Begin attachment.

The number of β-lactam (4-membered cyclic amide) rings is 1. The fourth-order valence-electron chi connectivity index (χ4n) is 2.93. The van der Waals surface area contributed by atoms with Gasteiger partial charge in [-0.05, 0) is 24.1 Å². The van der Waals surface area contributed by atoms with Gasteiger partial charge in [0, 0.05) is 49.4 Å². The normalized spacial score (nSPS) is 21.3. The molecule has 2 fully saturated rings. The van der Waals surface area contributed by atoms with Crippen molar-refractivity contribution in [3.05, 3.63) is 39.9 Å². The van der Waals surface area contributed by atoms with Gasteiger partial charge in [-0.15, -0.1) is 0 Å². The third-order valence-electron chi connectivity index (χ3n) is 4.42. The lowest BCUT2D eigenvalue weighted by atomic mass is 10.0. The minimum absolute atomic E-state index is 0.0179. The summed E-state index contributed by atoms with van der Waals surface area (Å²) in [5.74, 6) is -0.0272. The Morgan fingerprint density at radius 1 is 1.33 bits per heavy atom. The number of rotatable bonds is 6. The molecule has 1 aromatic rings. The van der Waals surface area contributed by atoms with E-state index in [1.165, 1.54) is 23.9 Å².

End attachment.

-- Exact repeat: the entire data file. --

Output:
The number of β-lactam (4-membered cyclic amide) rings is 1. The fourth-order valence-electron chi connectivity index (χ4n) is 2.93. The van der Waals surface area contributed by atoms with Gasteiger partial charge in [-0.05, 0) is 24.1 Å². The van der Waals surface area contributed by atoms with Gasteiger partial charge in [0, 0.05) is 49.4 Å². The normalized spacial score (nSPS) is 21.3. The molecule has 2 fully saturated rings. The van der Waals surface area contributed by atoms with Crippen molar-refractivity contribution in [3.05, 3.63) is 39.9 Å². The van der Waals surface area contributed by atoms with Gasteiger partial charge in [-0.15, -0.1) is 0 Å². The third-order valence-electron chi connectivity index (χ3n) is 4.42. The lowest BCUT2D eigenvalue weighted by atomic mass is 10.0. The minimum absolute atomic E-state index is 0.0179. The summed E-state index contributed by atoms with van der Waals surface area (Å²) in [5.74, 6) is -0.0272. The Morgan fingerprint density at radius 1 is 1.33 bits per heavy atom. The number of rotatable bonds is 6. The molecule has 1 aromatic rings. The van der Waals surface area contributed by atoms with E-state index in [1.165, 1.54) is 23.9 Å².